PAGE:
posted by ifranzen at 6:49 PM on April 2, 2010 [1 favorite]

Maybe you'd like to try out some new grains? Quinoa and barley, for example, are commonly available in the bulk section of natural foods stores, and they make for a nice alternative to rice. Useful in pilafs and salads and things like that, but you can also use them to firm up a thin vegetable soup.

I'd also suggest you learn to prepare your own sauces and dressings. Growing up, the only salads my family ate were swimming in the neon Midwestern zing of Dorothy Lynch. When I became an adult, I realized that other people actually enjoyed salads, and one of the reasons for that was they made their dressings fresh.

You can start by combining some vinegar, mustard, olive oil, and pepper—and some lemon juice, if you like—to make a perfect vinaigrette that's a thousand times better than anything at the supermarket. (Start by going for a ratio of about one part vinegar to three parts oil.)
posted by cirripede at 7:14 PM on April 2, 2010

Get a pan. Get some carrots and/or parsnips. Coat them in high-heat oil, sprinkle liberally with rosemary, thyme, salt, pepper. Put in oven at 400 degrees for around 30 min, or until they are very soft, and easily pierced with a fork. Yummmmmmm!

A good addition to that, which is convenient, is to bake potatoes at the same time. Just poke the potatoes a few times with a fork so they don't explode, and stick them directly into the oven (you don't need a pan). When a fork can really easily go right through them, they're done - take them out, put them in a bowl, aerate a bit with a fork, mix in a good amount of nice olive oil and salt, and enjoy.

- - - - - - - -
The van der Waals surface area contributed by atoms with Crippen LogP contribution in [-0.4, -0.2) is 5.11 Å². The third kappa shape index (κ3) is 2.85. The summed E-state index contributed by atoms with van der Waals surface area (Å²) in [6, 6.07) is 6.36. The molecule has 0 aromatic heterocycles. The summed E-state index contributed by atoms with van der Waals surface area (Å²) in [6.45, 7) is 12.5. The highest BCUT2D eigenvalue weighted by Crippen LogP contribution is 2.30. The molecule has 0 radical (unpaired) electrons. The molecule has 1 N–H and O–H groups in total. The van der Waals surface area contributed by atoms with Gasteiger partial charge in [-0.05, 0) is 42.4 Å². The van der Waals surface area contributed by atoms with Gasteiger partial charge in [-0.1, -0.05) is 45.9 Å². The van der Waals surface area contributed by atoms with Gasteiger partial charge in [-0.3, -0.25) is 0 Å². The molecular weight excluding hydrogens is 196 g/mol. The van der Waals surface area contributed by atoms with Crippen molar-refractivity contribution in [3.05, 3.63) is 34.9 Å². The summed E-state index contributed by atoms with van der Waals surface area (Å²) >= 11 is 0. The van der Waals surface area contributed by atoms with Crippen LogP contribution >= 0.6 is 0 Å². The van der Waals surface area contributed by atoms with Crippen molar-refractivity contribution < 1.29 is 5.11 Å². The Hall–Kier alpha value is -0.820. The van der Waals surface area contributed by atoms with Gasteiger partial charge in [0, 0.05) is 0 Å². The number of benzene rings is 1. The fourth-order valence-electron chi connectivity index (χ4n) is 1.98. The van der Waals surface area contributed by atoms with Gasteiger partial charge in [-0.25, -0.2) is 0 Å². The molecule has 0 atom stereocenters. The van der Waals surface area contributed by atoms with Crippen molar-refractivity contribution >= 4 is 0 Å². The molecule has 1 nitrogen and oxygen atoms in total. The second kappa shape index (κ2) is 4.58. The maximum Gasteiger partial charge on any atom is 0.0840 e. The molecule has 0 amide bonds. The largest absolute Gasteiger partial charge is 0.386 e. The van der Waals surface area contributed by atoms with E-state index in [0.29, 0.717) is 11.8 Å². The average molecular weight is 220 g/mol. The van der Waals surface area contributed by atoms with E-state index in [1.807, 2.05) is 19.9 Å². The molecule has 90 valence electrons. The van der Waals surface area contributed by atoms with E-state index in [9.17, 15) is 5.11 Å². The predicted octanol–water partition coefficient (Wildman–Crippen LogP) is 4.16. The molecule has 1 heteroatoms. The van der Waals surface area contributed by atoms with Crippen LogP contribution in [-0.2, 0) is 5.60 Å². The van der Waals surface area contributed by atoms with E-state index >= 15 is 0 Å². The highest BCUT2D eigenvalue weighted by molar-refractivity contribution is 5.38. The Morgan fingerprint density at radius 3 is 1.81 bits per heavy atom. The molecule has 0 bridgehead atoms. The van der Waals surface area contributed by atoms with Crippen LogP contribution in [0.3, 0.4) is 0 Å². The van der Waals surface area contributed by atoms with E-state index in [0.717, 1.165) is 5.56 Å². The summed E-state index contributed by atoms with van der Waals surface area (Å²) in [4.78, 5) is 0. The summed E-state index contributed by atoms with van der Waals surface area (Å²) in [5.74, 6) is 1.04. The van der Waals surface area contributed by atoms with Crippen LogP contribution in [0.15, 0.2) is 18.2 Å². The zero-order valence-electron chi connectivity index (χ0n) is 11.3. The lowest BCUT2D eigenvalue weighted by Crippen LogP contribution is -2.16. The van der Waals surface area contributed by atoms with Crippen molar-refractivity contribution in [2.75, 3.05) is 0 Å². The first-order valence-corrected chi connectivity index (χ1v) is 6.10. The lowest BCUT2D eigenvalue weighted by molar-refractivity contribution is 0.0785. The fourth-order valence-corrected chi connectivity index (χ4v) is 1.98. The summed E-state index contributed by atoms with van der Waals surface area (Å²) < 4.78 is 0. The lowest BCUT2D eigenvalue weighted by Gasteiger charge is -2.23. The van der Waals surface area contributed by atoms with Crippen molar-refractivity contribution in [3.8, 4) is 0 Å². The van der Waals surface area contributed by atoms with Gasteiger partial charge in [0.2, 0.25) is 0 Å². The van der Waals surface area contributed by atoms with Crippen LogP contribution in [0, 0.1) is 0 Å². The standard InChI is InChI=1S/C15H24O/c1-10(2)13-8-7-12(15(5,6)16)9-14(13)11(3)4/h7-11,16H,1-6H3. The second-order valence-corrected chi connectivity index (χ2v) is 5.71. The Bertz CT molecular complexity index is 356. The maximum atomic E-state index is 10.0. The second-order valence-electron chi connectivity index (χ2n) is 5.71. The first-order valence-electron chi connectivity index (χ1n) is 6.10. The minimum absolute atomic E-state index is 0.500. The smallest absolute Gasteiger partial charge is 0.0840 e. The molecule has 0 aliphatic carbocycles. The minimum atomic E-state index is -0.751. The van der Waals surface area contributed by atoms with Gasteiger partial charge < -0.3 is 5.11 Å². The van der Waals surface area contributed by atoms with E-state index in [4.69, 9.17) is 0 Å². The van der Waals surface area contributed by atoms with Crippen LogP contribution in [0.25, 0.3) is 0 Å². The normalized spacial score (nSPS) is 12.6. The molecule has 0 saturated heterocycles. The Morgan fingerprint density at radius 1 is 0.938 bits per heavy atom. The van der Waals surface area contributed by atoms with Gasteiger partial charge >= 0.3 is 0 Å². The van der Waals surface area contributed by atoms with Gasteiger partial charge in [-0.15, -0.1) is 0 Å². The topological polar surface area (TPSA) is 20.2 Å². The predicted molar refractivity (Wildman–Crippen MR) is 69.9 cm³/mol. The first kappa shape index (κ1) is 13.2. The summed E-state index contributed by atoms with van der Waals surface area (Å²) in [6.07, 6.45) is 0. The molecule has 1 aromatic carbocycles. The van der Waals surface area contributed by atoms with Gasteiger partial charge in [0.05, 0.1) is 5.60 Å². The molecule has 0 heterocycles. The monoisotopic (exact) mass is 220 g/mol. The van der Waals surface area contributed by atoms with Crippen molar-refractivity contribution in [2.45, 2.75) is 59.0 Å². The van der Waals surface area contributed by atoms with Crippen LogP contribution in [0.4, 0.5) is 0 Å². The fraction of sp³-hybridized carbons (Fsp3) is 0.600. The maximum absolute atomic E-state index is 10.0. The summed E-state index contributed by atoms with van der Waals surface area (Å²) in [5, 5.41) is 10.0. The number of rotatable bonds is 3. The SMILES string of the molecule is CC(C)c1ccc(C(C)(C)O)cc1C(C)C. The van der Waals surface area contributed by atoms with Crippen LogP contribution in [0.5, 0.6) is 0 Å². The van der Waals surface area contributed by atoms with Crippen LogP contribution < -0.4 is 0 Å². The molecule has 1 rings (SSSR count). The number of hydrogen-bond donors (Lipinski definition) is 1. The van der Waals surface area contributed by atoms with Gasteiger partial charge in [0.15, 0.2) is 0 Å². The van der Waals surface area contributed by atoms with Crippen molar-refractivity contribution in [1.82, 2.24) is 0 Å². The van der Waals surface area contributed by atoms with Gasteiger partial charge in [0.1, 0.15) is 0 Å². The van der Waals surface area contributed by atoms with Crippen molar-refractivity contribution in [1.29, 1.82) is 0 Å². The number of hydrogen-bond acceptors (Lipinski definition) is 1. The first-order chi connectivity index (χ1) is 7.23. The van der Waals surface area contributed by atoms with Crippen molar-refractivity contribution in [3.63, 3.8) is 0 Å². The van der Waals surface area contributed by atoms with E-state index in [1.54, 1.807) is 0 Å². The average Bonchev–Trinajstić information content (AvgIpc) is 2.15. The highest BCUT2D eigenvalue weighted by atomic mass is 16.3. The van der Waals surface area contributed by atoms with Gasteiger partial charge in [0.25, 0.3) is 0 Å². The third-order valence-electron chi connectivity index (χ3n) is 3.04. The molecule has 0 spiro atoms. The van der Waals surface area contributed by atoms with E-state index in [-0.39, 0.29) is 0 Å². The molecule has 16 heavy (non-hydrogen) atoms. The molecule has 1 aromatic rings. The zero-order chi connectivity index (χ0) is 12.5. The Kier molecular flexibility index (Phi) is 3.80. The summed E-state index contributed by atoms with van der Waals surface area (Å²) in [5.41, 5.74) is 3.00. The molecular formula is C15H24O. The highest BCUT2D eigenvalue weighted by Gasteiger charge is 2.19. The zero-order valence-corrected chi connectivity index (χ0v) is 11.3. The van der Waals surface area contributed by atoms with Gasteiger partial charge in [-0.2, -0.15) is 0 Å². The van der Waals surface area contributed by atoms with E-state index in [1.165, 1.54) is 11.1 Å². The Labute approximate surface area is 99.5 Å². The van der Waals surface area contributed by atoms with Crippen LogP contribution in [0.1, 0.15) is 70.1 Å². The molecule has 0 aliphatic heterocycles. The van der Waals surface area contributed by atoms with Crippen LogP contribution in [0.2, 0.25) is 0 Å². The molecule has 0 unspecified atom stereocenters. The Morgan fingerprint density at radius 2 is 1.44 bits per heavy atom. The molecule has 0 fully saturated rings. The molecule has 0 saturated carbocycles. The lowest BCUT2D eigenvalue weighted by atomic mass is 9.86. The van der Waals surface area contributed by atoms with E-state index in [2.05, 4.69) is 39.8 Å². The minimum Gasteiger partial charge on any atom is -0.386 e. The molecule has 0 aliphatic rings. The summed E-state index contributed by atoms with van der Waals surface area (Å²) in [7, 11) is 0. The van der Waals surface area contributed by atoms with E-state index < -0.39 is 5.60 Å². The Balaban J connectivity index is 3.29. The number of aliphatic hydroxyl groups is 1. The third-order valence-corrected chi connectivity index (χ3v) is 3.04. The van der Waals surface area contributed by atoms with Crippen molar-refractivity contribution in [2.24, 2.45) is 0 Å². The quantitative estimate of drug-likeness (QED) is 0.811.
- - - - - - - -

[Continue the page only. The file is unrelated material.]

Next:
posted by Salvor Hardin at 7:41 PM on April 2, 2010 [1 favorite]

Don't forget the sauerkraut! Seriously, real, raw sauerkraut is superbly healthy and delicious. And goes on anything. I *just* made some fried eggs with organic smoked jalapeno sauerkraut on top. Yum!

What? There's nothing wrong with eating fried eggs and sauerkraut for dinner Friday night.
posted by iamkimiam at 7:45 PM on April 2, 2010

Are you in the Midwest (I mean, who else roots for the Cubs)? We're coming up on the season for morel mushrooms and ramps (a wild relative of the onion and garlic), which together make a killer quiche or omelet. Also coming up into season soon are watercress (great in salads or on sandwiches) and asparagus (steam it, put it on the grill with olive oil and salt, or toss in some pasta with garlic, lemon juice and zest, olive oil and maybe some chevre or feta.

Later in the summer, listen to Guy Clark: homegrown tomatoes. And fresh basil.
posted by dr. boludo at 7:55 PM on April 2, 2010

If you like cabbage, you're probably going to like brussell sprouts, they're like baby cabbage. I like to toss them in some cold water with a few icecubes, then pull them out, sprinkle with some olive oil, kosher salt and pepper and bake in the oven until the outsides are starting to get crispy. They steam on the inside from the water and get crispy on the outside from the oven, it's delicious.
posted by julie_of_the_jungle at 10:05 PM on April 2, 2010 [1 favorite]

In general, I find that conventional produce tastes watery compared to organic. Not always, but often enough that I buy organic whenever I can find it at a non-exorbitant price. You can google Top Ten lists, like this, of the produce that gets the most bang for your buck in terms of reducing pesticide loads.

I didn't realize that the local organic cucumbers I was buying last summer have a subtle sweetness, until this one time when I ate a conventional cucumber immediately after. Blech. More than merely watery, it tasted like dishwater. I tried blind taste testing them again a few times after that. Still blech on the conventional ones. I'm never buying them again.
posted by cybercoitus interruptus at 10:20 PM on April 2, 2010